Forms of the Slow Movement philosophy have been explored in the context of Slow Money, Slow Medicine, have been researched in the context of information behavior and more. Berg and Seeber extend Slow principles to academia, emphasizing that professors and students need what they refer to as “timeless” time to above all think. Time for reflection and open-ended inquiry is not a luxury, but crucial to what academics are and do.
This encouraging 90-page volume speaks not only to professors, but all instructional staff, graduate students, and those in academia who balance precious student contact time with other institutional responsibilities and expectations.
Leviathan Behemoth Goliath
by Scott Westerfeld
F Wes Curriculum Collection, Juvenile Fiction, 2nd floor
Scott Westerfeld has written a lot of juvenile fiction, but his best, in my opinion is the steampunk Leviathan Trilogy: Leviathan, Behemoth, and Goliath. In case you’ve never heard of steampunk I’ll tell you a bit about it. Steampunk is essentially Victorian inspired science fiction, generally occurring either during the reign of Britain’s Queen Victoria (1837-1901) or during a later time period that still has Victorian sensibilities and uses the technology of the time period (steam and mechanical as opposed to gas and computers). From there you will find a myriad of variations like dieselpunk. Jules Verne’s 20,000 Leagues Under the Sea would be steampunk if it had been written these days instead of in 1869.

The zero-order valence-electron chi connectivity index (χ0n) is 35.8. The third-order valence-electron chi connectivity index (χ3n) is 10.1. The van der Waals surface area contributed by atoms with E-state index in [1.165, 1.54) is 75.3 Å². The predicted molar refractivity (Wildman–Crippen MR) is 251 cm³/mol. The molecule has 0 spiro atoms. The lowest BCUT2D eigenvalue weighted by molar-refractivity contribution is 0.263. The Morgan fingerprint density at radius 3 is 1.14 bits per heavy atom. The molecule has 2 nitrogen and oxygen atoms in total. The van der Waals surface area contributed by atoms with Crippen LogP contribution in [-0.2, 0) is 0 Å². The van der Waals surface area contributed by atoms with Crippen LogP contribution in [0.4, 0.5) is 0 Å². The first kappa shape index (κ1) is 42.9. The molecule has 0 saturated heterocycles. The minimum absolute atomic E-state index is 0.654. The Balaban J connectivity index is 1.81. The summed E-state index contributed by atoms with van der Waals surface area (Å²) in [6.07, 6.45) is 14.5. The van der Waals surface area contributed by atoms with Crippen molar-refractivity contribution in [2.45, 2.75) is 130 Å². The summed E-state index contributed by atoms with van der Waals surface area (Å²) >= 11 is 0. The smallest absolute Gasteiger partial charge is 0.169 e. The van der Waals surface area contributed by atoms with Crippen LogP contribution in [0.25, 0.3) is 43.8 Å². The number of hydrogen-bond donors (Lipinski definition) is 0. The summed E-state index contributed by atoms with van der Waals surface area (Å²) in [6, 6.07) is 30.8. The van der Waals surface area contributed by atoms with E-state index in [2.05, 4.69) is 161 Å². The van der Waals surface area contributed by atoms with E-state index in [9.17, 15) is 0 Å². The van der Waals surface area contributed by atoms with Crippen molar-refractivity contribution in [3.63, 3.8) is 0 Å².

Here’s what Scott has to say about the story:
“Prince Aleksander, would-be heir to the Austro-Hungarian throne, is on the run. His own people have turned on him. His title is worthless. All he has is a battletorn war machine and a loyal crew of men.
Deryn Sharp is a commoner, disguised as a boy in the British Air Service. She’s a brilliant airman. But her secret is in constant danger of being discovered.
With World War I brewing, Alek and Deryn’s paths cross in the most unexpected ways, taking them on a fantastical, around-the-world adventure that will change both their lives forever.”
Watch the trailer for Leviathan here.
Leviathan Series by Scott Westerfeld and how you can get them:
1. Leviathan (2009)
2. Behemoth (2010)
3. Goliath (2011) – available through UW Request